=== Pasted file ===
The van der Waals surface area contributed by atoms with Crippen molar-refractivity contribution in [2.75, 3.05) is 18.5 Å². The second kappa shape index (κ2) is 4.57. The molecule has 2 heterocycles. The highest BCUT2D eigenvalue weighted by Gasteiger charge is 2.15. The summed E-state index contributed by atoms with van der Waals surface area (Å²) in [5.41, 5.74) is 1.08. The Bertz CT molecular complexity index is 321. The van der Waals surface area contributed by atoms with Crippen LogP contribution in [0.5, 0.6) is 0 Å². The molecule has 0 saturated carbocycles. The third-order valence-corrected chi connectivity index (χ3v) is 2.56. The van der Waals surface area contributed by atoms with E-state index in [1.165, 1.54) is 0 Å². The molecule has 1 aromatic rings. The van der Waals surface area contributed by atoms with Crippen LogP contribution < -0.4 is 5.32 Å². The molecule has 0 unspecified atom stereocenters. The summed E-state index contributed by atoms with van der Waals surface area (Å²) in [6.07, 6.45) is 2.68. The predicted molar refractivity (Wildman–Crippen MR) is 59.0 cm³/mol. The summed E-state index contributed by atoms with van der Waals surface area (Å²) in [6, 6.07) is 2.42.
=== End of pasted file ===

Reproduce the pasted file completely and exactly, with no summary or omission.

The van der Waals surface area contributed by atoms with Crippen molar-refractivity contribution in [2.75, 3.05) is 18.5 Å². The second kappa shape index (κ2) is 4.57. The molecule has 2 heterocycles. The highest BCUT2D eigenvalue weighted by Gasteiger charge is 2.15. The summed E-state index contributed by atoms with van der Waals surface area (Å²) in [5.41, 5.74) is 1.08. The Bertz CT molecular complexity index is 321. The van der Waals surface area contributed by atoms with Crippen LogP contribution in [0.5, 0.6) is 0 Å². The molecule has 0 saturated carbocycles. The third-order valence-corrected chi connectivity index (χ3v) is 2.56. The van der Waals surface area contributed by atoms with E-state index in [1.165, 1.54) is 0 Å². The molecule has 1 aromatic rings. The van der Waals surface area contributed by atoms with Crippen LogP contribution < -0.4 is 5.32 Å². The molecule has 0 unspecified atom stereocenters. The summed E-state index contributed by atoms with van der Waals surface area (Å²) in [6.07, 6.45) is 2.68. The predicted molar refractivity (Wildman–Crippen MR) is 59.0 cm³/mol. The summed E-state index contributed by atoms with van der Waals surface area (Å²) in [6, 6.07) is 2.42.